Their decision paid off: Sixty percent of seats in parliament changed hands in November’s election, amid 70 percent voter turnout – quite an indictment of the previous assembly. The Brotherhood won four of the five seats it contested, and Salafis won four seats.

The opposition’s new face

The opposition victory is not surprising, even though it was given very little time to prepare and campaign. The makeup of the Kuwaiti opposition, however, has changed in three important ways.

First, independent Salafis ran in the elections, since Salafi blocs, some of which are pro-government, were divided about whether to run. While the pro-government blocs had a poor showing, independent Salafis won four seats. This signals a potential shift in the Salafi landscape towards the opposition, and also away from previously organised political blocs, which could change or merge in light of these results. As Salafis have become ever more active in the political opposition, they have increasingly come to resemble the Muslim Brotherhood. Members of both these Islamist groups have advocated for an elected prime minister and a law to legalize political parties. If they join together with secular groups with similar views on the need for political reform, the government could be pressured to implement changes.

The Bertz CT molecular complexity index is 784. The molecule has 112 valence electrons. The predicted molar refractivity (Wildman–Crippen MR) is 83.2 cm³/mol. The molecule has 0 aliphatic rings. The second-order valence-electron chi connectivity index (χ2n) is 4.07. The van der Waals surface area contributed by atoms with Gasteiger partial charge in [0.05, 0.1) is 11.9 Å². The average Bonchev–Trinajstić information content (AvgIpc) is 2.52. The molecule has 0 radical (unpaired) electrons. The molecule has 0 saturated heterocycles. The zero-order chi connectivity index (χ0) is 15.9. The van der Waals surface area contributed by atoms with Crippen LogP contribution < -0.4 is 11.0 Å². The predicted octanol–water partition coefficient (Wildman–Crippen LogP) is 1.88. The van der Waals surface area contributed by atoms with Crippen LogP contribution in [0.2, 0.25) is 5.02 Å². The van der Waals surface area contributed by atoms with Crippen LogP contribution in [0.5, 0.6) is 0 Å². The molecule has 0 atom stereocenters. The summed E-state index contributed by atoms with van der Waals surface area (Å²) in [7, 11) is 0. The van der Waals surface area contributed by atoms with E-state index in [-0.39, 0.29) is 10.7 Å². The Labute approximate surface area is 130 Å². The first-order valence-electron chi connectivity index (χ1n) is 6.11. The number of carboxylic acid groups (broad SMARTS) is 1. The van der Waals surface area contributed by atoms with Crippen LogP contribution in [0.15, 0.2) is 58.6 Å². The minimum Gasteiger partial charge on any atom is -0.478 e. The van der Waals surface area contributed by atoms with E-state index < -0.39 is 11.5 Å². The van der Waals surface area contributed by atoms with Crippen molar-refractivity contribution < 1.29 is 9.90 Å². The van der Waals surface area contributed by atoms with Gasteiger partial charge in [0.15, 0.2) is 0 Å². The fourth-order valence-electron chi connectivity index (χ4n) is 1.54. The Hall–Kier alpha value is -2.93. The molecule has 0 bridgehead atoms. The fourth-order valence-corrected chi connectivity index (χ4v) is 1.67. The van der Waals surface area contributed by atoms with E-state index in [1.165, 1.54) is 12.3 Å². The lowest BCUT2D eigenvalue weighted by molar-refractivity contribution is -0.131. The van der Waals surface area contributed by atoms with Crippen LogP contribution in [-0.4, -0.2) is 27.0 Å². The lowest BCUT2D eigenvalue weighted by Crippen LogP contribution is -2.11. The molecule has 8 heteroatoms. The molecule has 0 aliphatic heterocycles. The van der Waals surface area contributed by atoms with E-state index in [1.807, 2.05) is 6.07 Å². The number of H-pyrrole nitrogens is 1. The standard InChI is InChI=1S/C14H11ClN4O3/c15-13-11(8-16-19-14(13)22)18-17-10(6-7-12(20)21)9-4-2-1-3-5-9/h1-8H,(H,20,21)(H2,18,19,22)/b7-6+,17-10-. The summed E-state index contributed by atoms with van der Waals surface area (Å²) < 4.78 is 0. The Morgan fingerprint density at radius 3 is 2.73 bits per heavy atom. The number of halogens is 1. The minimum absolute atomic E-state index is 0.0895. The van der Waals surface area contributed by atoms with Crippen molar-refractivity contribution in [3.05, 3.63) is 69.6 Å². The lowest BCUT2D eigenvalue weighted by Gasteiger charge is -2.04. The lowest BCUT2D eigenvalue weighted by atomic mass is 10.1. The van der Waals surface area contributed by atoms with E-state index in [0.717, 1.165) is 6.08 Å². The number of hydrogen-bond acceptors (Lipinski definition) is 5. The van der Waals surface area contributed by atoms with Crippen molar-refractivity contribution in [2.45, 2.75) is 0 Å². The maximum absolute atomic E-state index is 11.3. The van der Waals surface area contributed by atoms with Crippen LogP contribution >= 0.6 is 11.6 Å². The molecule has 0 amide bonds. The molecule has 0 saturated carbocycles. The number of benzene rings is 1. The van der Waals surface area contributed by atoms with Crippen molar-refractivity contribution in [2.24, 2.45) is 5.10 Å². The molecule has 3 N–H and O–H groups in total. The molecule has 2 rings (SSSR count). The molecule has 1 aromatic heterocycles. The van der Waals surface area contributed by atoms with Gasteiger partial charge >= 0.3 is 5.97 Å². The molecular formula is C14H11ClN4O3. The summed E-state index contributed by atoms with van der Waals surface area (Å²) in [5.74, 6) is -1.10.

Second, smaller tribes asserted themselves in the elections for the first time, at the expense of the larger tribes that tend to dominate with their sophisticated system of primaries. Interestingly, though tribes in outlying districts have traditionally supported the government, some have joined the opposition, lamenting what they perceive as their economic and political marginalization at the hands of the urban elite. While tribal leaders tend to be selected from within certain tribes, Musallam al-Barrak of the Mutair tribe was the first such leader to become influential at the national level, finding a political support base even after boycotting his tribe’s primaries. Because al-Barrak remains in prison for insulting the emir, the Mutair tribe was divided about whether to run, and only one member of the tribe won a seat – a major setback for a group that tends to hold about four seats.

Third, the new parliament has a high number of newly elected young MPs, despite a continued boycott of the polls by some segments of the youth population. Seven members of the youth constituency gained seats, including four former MPs. Many of them favor government reform, with a particular focus on fighting corruption in the Kuwaiti government. Nasser al-Dosari, at 30 years old, became the youngest MP ever elected in Kuwait. Despite the new opening for young people, only one woman (former MP Safa al-Hashem) was elected; she is the ninth woman to serve as a Kuwaiti MP since suffrage was granted in 2005.